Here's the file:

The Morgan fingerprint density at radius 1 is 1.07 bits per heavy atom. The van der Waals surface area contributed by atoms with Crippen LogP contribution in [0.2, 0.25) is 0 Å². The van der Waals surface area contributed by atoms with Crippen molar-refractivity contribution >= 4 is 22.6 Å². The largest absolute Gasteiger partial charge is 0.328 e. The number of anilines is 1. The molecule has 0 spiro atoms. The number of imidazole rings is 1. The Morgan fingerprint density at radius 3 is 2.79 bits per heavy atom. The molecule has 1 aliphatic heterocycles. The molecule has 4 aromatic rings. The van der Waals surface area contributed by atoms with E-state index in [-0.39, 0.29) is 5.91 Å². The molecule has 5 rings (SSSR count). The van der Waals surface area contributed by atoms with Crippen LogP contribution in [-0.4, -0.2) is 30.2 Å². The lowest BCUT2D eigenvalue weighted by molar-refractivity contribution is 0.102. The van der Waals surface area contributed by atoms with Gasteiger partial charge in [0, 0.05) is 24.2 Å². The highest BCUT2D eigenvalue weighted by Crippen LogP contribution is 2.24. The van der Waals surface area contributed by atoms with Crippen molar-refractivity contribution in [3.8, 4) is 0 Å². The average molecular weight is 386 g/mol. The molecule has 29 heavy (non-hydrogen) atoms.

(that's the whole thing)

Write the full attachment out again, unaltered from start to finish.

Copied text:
The Morgan fingerprint density at radius 1 is 1.07 bits per heavy atom. The van der Waals surface area contributed by atoms with Crippen LogP contribution in [0.2, 0.25) is 0 Å². The van der Waals surface area contributed by atoms with Crippen molar-refractivity contribution >= 4 is 22.6 Å². The largest absolute Gasteiger partial charge is 0.328 e. The number of anilines is 1. The molecule has 0 spiro atoms. The number of imidazole rings is 1. The Morgan fingerprint density at radius 3 is 2.79 bits per heavy atom. The molecule has 1 aliphatic heterocycles. The molecule has 4 aromatic rings. The van der Waals surface area contributed by atoms with E-state index in [-0.39, 0.29) is 5.91 Å². The molecule has 5 rings (SSSR count). The van der Waals surface area contributed by atoms with Crippen LogP contribution in [-0.4, -0.2) is 30.2 Å². The lowest BCUT2D eigenvalue weighted by molar-refractivity contribution is 0.102. The van der Waals surface area contributed by atoms with Gasteiger partial charge in [0, 0.05) is 24.2 Å². The highest BCUT2D eigenvalue weighted by Crippen LogP contribution is 2.24. The van der Waals surface area contributed by atoms with Crippen molar-refractivity contribution in [3.8, 4) is 0 Å². The average molecular weight is 386 g/mol. The molecule has 29 heavy (non-hydrogen) atoms.